On Growing Up and Reading Tastes

I'm in the middle of a really dreary project at work -- going through rolls and rolls of old, dusty, archived drawings, but the perk of this project is that I can listen to an audiobook while I work.  So, yay!  After gobbling up Mindy Kaling's Is Everyone Hanging Out Without Me? (cute, but not as funny as Tina Fey's Bossypants), I spent my lunch break looking for another book to borrow from the library.  I stumbled across some James Patterson novels and, as I used to read a LOT of books by him, I grabbed a title that I hadn't read and hit download, then headed back into the storage room to continue my dusty project.

Well, I made it ten minutes into the story before I yanked out my earbuds, exclaimed "Yuck!" and set about finding another book to download.  Within the first opening pages of the book, there was some guy carving out some other guy's eyeballs, and I just couldn't handle it.  The funny thing is that, when I think back, I'm sure that all of the other books that I've read by James Patterson were just as equally gory, but it just didn't faze me at the time.  I found his books thrilling and would often stay up late reading just ONE MORE chapter, especially because his chapters were so perfectly short.

So what happened?  Why is one of my formerly go-to authors no longer palatable for my reading tastes?  Honestly, I think it's because my tastes change as time goes along and there are certain things that I used to read that I just don't (or, in this case, can't) read anymore.

Many years ago, I remember reading a book in the staff lunch room and my co-worker asked what the book was about.  I passed her the book so that she could read the back synopsis and, after she saw that the story centered around a child that went missing, she passed the book right back and said that, as a mom, she couldn't read stories like that.  At the time, it seemed like an odd comment because stories were a way, for me, of "experiencing" things that I knew I would never (or hoped I would never) have to experience in real life.  The best stories are the ones that could tear my heart out, stomp all over it, and leave me a breathless at the end of the journey.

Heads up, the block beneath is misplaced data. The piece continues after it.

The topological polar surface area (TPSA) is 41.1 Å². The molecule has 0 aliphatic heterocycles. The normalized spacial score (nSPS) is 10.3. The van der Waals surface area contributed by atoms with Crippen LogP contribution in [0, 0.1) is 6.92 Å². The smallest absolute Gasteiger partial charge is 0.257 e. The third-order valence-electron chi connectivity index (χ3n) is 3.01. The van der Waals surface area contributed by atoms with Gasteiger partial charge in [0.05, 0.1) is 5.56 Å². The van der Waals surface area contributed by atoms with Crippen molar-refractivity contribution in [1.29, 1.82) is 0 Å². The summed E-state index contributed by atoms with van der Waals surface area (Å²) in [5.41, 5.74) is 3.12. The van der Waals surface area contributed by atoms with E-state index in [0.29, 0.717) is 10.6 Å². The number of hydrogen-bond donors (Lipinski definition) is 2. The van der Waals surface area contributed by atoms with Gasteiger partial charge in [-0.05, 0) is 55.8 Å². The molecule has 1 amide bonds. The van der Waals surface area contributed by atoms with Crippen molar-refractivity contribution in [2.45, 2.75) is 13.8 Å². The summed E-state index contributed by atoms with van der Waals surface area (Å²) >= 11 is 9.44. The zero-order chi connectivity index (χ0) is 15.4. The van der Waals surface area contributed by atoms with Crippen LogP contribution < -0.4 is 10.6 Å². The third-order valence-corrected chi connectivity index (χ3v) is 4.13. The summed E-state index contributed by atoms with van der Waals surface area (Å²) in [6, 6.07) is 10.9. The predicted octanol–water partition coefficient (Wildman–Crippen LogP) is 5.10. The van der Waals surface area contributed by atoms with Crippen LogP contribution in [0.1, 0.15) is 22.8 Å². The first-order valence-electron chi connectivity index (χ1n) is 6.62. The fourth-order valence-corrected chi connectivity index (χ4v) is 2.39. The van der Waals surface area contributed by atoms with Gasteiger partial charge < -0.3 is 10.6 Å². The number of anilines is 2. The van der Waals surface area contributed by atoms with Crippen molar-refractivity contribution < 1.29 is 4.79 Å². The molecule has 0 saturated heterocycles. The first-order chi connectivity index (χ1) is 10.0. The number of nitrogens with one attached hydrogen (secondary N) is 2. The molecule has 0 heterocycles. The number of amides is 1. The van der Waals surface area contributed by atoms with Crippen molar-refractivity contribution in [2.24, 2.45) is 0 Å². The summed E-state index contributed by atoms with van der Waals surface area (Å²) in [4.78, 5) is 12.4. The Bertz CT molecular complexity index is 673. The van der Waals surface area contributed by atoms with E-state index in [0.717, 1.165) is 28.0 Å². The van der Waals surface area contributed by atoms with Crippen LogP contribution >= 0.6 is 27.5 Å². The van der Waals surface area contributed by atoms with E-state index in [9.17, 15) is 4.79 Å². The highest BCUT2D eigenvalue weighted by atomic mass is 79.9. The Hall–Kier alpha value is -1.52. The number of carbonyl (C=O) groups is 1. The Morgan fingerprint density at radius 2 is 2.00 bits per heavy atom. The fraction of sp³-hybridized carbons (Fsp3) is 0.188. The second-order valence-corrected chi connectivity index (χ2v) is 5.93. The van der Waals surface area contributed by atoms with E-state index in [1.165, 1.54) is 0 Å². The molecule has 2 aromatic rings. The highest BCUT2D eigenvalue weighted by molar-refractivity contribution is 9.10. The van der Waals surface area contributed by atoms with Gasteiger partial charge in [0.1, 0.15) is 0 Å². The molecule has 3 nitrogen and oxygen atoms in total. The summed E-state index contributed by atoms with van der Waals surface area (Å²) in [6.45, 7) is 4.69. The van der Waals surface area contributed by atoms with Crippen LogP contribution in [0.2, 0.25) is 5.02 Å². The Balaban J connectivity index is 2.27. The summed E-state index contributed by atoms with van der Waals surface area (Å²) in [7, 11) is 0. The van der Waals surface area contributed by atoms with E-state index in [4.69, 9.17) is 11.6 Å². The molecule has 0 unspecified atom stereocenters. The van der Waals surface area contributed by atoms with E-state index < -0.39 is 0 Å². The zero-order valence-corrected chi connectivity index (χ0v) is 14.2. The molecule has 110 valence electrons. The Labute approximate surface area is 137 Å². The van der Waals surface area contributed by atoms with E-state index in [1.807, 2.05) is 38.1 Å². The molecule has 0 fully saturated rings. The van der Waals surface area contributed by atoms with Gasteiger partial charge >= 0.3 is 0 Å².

Now, as a mom, I completely understand that former co-worker's statements.  My sister-in-law recommended a movie to me a few weeks ago that centered around a child abduction and she said that the acting and the story was incredible.  I told her that there was no way I could watch a movie like that and immediately flashed back to that conversation in the lunch room so many years ago.  Now that I know what it's like to love my little son with all my heart and soul, I just know that there are certain types of stories that I just won't read again.

How about you?  Have you found that your reading tastes have changed as time has gone by and there are certain things that you just can't read anymore?  Or maybe certain things that you couldn't read before and now you can't stop reading?  Leave me a comment below!


  1. I see what you mean; there are several things in entertainment that I can not longer enjoy. I think at a certain point, part of the enjoyment was filling a bit of a grown up (watching Nip Tuck comes to mind) back then but right now watching or reading something like that would no longer have any thrill.
    There are also books that I could read as easily as I did before,, now if I read them I would be like "meh, it was fine". It could be because I could outgrown the subject, but I also think it might be because my reading has expanded and so I have more points to compare it. Great post by the way.


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